Bipolar Pesonality Disorder
2013 Bipolar Update
About one person in 4 in the United States suffers from a diagnosable mental disorder. With millions of people being diagnosed, the term "mental disorder" should prompt us to seek out a greater understanding of such disorders. One mental disorder that affects 5.7 million American adults per year is Bipolar Personality Disorder. What is a Bipolar Disorder? More importantly, are there any Bipolar Personlitky Disorder signs to indicate professional advice may be needed?
There are varing degrees of bipolar, but Bipolar I is the most serious and is often known as manic depressive disorder. It can also be referred to as bipolar affective order or manic depression. It is a psychiatric diagnosis that describes a category of mood disorders defined by the presence of one or more episodes of abnormally elevated energy levels, cognition, and mood with or without one or more depressive episodes.
Since no two persons are exactly alike, symptoms will vary from person to person. However, some factors and symptoms of Bipolar I are as follows:
Manic Episode- Mania is one of the chief characteristics classifying the disorder. A manic episode may include elevated energy levels, racing thoughts, irritable mood, decrease in the need for sleep, and increased sexual drive. Behavior in this episode may include indulgent shopping sprees, grandiose feelings accompanied by delusional thoughts. Feelings of extreme rage or anxiety may also occur. According to the Diagnostic and Statistical Manual of Mental Disorders (DSM), a person would have to reach a state of elevated irritability, as well as other symptoms, for one week for a mania diagnosis.
Depressive Episode— Bipolar Pesonality Disorder signs during this episode may include persistent feelings of anxiety, anger, lack of appetite, inability to enjoy common activities, disturbed sleeping patterns, substance abuse, decreased sexual activity, suicidal thoughts, and overall lack of motivation and fatigue. This episode should never be confused with occasional sadness. Severe episodes may become psychotic, known as bipolar depression with psychotic features.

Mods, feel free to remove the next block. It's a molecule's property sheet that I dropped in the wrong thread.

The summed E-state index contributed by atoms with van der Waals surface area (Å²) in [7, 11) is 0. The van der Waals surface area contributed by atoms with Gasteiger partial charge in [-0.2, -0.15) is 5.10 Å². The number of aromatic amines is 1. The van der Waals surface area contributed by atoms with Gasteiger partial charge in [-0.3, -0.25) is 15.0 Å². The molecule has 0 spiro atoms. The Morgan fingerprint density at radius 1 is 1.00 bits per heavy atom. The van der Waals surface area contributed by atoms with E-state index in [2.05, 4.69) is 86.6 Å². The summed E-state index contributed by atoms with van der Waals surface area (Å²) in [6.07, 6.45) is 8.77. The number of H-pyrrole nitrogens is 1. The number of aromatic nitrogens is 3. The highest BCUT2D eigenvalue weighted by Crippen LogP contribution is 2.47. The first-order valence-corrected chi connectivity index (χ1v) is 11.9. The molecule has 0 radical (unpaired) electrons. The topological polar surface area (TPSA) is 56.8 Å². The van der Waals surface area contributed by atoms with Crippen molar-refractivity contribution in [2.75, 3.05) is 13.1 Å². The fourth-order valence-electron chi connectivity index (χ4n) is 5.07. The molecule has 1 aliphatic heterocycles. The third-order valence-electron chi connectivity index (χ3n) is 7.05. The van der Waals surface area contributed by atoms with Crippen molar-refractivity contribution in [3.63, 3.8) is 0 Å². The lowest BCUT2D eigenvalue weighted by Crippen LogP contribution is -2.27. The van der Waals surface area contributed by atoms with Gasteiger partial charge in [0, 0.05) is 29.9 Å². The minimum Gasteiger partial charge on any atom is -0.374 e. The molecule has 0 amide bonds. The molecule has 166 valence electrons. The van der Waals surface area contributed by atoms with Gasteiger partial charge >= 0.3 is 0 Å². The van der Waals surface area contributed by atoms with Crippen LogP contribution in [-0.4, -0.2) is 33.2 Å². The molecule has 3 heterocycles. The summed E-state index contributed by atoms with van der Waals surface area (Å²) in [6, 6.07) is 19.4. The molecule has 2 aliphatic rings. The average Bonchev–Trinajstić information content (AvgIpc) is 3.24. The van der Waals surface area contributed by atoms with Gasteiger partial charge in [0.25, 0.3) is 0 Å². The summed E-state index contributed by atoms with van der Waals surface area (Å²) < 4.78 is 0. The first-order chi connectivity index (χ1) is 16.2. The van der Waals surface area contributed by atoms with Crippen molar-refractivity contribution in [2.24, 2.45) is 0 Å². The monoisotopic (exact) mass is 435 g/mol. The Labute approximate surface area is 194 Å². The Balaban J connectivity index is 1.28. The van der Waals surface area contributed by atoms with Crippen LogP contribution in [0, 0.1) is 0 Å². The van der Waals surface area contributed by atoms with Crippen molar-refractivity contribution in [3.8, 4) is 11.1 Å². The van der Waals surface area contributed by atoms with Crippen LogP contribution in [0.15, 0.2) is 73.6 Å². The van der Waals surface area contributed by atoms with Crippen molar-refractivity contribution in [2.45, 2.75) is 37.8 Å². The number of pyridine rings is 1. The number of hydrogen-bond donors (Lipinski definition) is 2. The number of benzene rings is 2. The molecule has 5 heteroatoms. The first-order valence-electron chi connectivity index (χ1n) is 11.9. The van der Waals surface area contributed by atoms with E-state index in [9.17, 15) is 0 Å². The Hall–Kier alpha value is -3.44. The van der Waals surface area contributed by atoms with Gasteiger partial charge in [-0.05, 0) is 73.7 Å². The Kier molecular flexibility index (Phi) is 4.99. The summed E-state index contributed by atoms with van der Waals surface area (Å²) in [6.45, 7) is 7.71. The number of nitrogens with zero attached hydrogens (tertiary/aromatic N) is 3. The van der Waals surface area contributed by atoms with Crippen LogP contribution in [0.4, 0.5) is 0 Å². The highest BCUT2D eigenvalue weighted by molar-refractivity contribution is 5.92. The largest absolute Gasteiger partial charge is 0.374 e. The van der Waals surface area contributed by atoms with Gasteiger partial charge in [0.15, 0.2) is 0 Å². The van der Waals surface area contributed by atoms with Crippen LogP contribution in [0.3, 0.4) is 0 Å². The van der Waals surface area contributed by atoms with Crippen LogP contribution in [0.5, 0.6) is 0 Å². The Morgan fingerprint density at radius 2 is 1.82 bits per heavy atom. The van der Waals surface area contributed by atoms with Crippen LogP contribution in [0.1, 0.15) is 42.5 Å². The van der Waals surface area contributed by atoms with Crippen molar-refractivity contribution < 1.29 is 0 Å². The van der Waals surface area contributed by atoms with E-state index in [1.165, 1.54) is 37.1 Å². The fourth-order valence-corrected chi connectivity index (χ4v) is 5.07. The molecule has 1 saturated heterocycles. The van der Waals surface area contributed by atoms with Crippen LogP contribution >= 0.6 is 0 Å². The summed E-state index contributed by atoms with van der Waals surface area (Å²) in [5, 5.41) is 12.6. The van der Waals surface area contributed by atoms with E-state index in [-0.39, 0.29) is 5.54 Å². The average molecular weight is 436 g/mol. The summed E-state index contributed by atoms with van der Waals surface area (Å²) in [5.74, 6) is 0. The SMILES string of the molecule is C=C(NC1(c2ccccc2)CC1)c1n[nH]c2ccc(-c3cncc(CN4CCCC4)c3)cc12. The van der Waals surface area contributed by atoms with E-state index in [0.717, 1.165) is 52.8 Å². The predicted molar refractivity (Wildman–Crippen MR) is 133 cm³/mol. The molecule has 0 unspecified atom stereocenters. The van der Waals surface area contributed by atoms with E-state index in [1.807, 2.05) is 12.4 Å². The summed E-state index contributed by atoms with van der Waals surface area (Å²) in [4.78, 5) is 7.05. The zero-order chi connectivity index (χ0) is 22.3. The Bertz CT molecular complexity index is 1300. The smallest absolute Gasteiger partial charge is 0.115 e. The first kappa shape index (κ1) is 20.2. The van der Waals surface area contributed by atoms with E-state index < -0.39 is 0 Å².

Hypomanic Episode— This episode is characterized by a mild to moderate level of mania without delusions or hallucinations. Some people may have increased creativity or increased irritability. Unless this episode is accompanied by a depressive counterpart, it could appear that the person is just very happy.
Mixed Affective Episode— Both episodes of mania and clinical depression occur simultaneously.
Factors— Onset of full symptoms begins in late adolescence or young adulthood. Genetics and family history may be contributing factors.
It is important to note that the term "Bipolar" is a fairly recent term referring to the cycling between the manic episode and the depressive episodes. Both ("bi") episodes must be present in the diagnosis of a Bipolar Personality Disorder.
The above list of Bipolar Disorder signs is not comprehensive. Only a medical professional can make a correct medical diagnosis along with appropriate treatment. As such, professionals will base their diagnosis on their experience and training as related to bipolar disorders and their personal observations.
Seek medical advice from a professional if you feel you may have a Bipolar Personality Disorder. There is promising hope on the horizon for bipolar disorders. Research findings in genetics and neuroscience are providing new insights and approaches for more effectiveness in the intervention and treatment of all bipolar conditions. In today's world there is no reason an individual with a bipolar disorder can not have a happy and fullfilling life.